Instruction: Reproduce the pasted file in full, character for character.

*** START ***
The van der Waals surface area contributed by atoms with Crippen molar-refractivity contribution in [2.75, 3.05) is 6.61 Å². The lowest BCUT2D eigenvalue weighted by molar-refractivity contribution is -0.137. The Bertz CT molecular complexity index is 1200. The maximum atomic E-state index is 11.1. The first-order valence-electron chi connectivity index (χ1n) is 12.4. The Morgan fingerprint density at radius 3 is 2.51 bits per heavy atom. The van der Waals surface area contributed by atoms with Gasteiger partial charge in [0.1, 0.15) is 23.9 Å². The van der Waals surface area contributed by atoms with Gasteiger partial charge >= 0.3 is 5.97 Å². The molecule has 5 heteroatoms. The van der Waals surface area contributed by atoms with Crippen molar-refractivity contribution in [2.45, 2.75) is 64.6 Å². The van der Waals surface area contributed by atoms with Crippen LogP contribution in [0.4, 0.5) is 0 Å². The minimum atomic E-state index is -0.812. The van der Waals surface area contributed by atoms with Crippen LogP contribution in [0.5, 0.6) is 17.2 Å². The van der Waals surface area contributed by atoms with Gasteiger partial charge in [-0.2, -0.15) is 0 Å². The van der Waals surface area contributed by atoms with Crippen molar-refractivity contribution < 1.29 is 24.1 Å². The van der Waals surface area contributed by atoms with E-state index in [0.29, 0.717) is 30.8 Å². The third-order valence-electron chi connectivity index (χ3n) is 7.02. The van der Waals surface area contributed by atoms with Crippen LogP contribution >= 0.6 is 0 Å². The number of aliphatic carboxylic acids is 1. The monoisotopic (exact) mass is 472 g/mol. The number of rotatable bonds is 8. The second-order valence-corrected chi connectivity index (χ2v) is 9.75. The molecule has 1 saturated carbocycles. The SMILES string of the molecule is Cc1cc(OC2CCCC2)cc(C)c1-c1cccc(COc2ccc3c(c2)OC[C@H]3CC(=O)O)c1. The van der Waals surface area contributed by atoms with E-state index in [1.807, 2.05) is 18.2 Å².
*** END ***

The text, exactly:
The van der Waals surface area contributed by atoms with Crippen molar-refractivity contribution in [2.75, 3.05) is 6.61 Å². The lowest BCUT2D eigenvalue weighted by molar-refractivity contribution is -0.137. The Bertz CT molecular complexity index is 1200. The maximum atomic E-state index is 11.1. The first-order valence-electron chi connectivity index (χ1n) is 12.4. The Morgan fingerprint density at radius 3 is 2.51 bits per heavy atom. The van der Waals surface area contributed by atoms with Gasteiger partial charge in [0.1, 0.15) is 23.9 Å². The van der Waals surface area contributed by atoms with Gasteiger partial charge >= 0.3 is 5.97 Å². The molecule has 5 heteroatoms. The van der Waals surface area contributed by atoms with Crippen molar-refractivity contribution in [2.45, 2.75) is 64.6 Å². The van der Waals surface area contributed by atoms with Crippen LogP contribution in [0.4, 0.5) is 0 Å². The minimum atomic E-state index is -0.812. The van der Waals surface area contributed by atoms with Crippen LogP contribution in [0.5, 0.6) is 17.2 Å². The van der Waals surface area contributed by atoms with Gasteiger partial charge in [-0.2, -0.15) is 0 Å². The van der Waals surface area contributed by atoms with Crippen molar-refractivity contribution < 1.29 is 24.1 Å². The van der Waals surface area contributed by atoms with E-state index in [0.29, 0.717) is 30.8 Å². The third-order valence-electron chi connectivity index (χ3n) is 7.02. The van der Waals surface area contributed by atoms with Crippen LogP contribution >= 0.6 is 0 Å². The number of aliphatic carboxylic acids is 1. The monoisotopic (exact) mass is 472 g/mol. The number of rotatable bonds is 8. The second-order valence-corrected chi connectivity index (χ2v) is 9.75. The molecule has 1 saturated carbocycles. The SMILES string of the molecule is Cc1cc(OC2CCCC2)cc(C)c1-c1cccc(COc2ccc3c(c2)OC[C@H]3CC(=O)O)c1. The van der Waals surface area contributed by atoms with E-state index in [1.807, 2.05) is 18.2 Å².